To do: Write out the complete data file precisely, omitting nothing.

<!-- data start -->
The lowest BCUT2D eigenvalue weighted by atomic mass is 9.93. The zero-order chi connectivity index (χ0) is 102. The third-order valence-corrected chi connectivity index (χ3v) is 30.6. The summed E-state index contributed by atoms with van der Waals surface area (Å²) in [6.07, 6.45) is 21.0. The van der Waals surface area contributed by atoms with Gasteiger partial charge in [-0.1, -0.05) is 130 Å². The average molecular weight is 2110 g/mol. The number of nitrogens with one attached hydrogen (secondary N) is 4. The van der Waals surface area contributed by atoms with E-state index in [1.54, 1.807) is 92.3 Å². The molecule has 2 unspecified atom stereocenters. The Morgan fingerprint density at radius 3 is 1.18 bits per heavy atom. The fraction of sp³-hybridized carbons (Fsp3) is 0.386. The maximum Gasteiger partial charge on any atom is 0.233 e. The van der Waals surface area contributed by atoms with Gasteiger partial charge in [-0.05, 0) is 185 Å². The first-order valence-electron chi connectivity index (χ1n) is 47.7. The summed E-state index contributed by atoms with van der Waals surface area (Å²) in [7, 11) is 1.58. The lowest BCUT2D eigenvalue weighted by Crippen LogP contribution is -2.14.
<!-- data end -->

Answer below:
The lowest BCUT2D eigenvalue weighted by atomic mass is 9.93. The zero-order chi connectivity index (χ0) is 102. The third-order valence-corrected chi connectivity index (χ3v) is 30.6. The summed E-state index contributed by atoms with van der Waals surface area (Å²) in [6.07, 6.45) is 21.0. The van der Waals surface area contributed by atoms with Gasteiger partial charge in [-0.1, -0.05) is 130 Å². The average molecular weight is 2110 g/mol. The number of nitrogens with one attached hydrogen (secondary N) is 4. The van der Waals surface area contributed by atoms with E-state index in [1.54, 1.807) is 92.3 Å². The molecule has 2 unspecified atom stereocenters. The Morgan fingerprint density at radius 3 is 1.18 bits per heavy atom. The fraction of sp³-hybridized carbons (Fsp3) is 0.386. The maximum Gasteiger partial charge on any atom is 0.233 e. The van der Waals surface area contributed by atoms with Gasteiger partial charge in [-0.05, 0) is 185 Å². The first-order valence-electron chi connectivity index (χ1n) is 47.7. The summed E-state index contributed by atoms with van der Waals surface area (Å²) in [7, 11) is 1.58. The lowest BCUT2D eigenvalue weighted by Crippen LogP contribution is -2.14.